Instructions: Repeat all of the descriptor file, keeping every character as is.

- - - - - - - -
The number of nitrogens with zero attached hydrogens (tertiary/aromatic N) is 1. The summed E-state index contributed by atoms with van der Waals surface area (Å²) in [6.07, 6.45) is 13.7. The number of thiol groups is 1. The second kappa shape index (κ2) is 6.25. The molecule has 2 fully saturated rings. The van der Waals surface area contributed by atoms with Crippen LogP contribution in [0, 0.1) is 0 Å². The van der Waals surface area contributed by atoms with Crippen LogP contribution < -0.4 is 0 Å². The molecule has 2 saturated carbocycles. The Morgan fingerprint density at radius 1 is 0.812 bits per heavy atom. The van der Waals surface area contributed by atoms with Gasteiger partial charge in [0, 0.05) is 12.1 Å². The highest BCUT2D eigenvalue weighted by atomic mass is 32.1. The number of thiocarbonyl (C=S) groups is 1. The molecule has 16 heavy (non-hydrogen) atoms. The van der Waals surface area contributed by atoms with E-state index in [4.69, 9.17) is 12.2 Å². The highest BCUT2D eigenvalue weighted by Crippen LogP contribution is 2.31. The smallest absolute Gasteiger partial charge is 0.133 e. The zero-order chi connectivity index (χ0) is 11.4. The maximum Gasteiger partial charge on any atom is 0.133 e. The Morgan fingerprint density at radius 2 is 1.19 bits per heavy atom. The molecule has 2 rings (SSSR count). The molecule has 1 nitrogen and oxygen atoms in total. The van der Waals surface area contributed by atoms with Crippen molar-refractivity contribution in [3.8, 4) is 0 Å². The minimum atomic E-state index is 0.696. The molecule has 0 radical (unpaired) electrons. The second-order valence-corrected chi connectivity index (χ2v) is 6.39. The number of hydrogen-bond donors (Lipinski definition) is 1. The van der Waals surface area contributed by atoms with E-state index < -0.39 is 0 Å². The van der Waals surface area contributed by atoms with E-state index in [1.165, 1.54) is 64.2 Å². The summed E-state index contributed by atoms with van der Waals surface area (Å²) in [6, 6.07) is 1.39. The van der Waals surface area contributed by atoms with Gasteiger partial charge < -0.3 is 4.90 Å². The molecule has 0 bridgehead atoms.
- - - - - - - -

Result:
The number of nitrogens with zero attached hydrogens (tertiary/aromatic N) is 1. The summed E-state index contributed by atoms with van der Waals surface area (Å²) in [6.07, 6.45) is 13.7. The number of thiol groups is 1. The second kappa shape index (κ2) is 6.25. The molecule has 2 fully saturated rings. The van der Waals surface area contributed by atoms with Crippen LogP contribution in [0, 0.1) is 0 Å². The van der Waals surface area contributed by atoms with Crippen LogP contribution < -0.4 is 0 Å². The molecule has 2 saturated carbocycles. The Morgan fingerprint density at radius 1 is 0.812 bits per heavy atom. The van der Waals surface area contributed by atoms with Gasteiger partial charge in [0, 0.05) is 12.1 Å². The highest BCUT2D eigenvalue weighted by atomic mass is 32.1. The number of thiocarbonyl (C=S) groups is 1. The molecule has 16 heavy (non-hydrogen) atoms. The van der Waals surface area contributed by atoms with E-state index in [4.69, 9.17) is 12.2 Å². The highest BCUT2D eigenvalue weighted by Crippen LogP contribution is 2.31. The smallest absolute Gasteiger partial charge is 0.133 e. The zero-order chi connectivity index (χ0) is 11.4. The maximum Gasteiger partial charge on any atom is 0.133 e. The Morgan fingerprint density at radius 2 is 1.19 bits per heavy atom. The molecule has 2 rings (SSSR count). The molecule has 1 nitrogen and oxygen atoms in total. The van der Waals surface area contributed by atoms with Crippen molar-refractivity contribution in [3.8, 4) is 0 Å². The minimum atomic E-state index is 0.696. The molecule has 0 radical (unpaired) electrons. The second-order valence-corrected chi connectivity index (χ2v) is 6.39. The number of hydrogen-bond donors (Lipinski definition) is 1. The van der Waals surface area contributed by atoms with E-state index < -0.39 is 0 Å². The van der Waals surface area contributed by atoms with E-state index in [1.165, 1.54) is 64.2 Å². The summed E-state index contributed by atoms with van der Waals surface area (Å²) in [6, 6.07) is 1.39. The van der Waals surface area contributed by atoms with Gasteiger partial charge < -0.3 is 4.90 Å². The molecule has 0 bridgehead atoms.